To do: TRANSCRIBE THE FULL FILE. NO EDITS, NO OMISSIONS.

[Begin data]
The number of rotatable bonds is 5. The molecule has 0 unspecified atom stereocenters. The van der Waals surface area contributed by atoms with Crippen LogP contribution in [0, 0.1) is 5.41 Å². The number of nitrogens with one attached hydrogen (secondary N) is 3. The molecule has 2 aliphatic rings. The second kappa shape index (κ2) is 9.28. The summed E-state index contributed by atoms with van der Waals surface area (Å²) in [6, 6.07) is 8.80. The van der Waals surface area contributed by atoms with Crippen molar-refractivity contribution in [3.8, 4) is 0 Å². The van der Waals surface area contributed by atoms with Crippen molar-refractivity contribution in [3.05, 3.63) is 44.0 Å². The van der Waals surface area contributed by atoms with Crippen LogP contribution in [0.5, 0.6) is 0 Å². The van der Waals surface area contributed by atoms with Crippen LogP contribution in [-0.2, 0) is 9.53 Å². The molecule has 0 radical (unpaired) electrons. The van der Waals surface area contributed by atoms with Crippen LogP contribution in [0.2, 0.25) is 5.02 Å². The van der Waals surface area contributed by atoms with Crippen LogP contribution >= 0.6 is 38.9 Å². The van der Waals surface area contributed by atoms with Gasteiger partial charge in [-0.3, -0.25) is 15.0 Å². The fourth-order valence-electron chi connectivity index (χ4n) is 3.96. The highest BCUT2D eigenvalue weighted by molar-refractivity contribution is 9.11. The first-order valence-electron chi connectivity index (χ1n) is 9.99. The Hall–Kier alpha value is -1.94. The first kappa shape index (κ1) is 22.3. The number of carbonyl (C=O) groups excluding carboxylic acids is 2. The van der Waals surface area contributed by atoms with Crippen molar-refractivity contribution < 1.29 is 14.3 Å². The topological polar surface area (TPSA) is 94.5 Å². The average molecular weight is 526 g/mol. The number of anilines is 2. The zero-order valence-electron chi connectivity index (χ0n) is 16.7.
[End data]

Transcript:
The number of rotatable bonds is 5. The molecule has 0 unspecified atom stereocenters. The van der Waals surface area contributed by atoms with Crippen LogP contribution in [0, 0.1) is 5.41 Å². The number of nitrogens with one attached hydrogen (secondary N) is 3. The molecule has 2 aliphatic rings. The second kappa shape index (κ2) is 9.28. The summed E-state index contributed by atoms with van der Waals surface area (Å²) in [6, 6.07) is 8.80. The van der Waals surface area contributed by atoms with Crippen molar-refractivity contribution in [3.8, 4) is 0 Å². The van der Waals surface area contributed by atoms with Crippen molar-refractivity contribution in [3.05, 3.63) is 44.0 Å². The van der Waals surface area contributed by atoms with Crippen LogP contribution in [0.5, 0.6) is 0 Å². The van der Waals surface area contributed by atoms with Crippen LogP contribution in [-0.2, 0) is 9.53 Å². The molecule has 0 radical (unpaired) electrons. The van der Waals surface area contributed by atoms with Crippen LogP contribution in [0.2, 0.25) is 5.02 Å². The van der Waals surface area contributed by atoms with Crippen LogP contribution >= 0.6 is 38.9 Å². The van der Waals surface area contributed by atoms with Gasteiger partial charge in [-0.3, -0.25) is 15.0 Å². The fourth-order valence-electron chi connectivity index (χ4n) is 3.96. The highest BCUT2D eigenvalue weighted by molar-refractivity contribution is 9.11. The first-order valence-electron chi connectivity index (χ1n) is 9.99. The Hall–Kier alpha value is -1.94. The first kappa shape index (κ1) is 22.3. The number of carbonyl (C=O) groups excluding carboxylic acids is 2. The van der Waals surface area contributed by atoms with Crippen molar-refractivity contribution < 1.29 is 14.3 Å². The topological polar surface area (TPSA) is 94.5 Å². The average molecular weight is 526 g/mol. The number of anilines is 2. The zero-order valence-electron chi connectivity index (χ0n) is 16.7.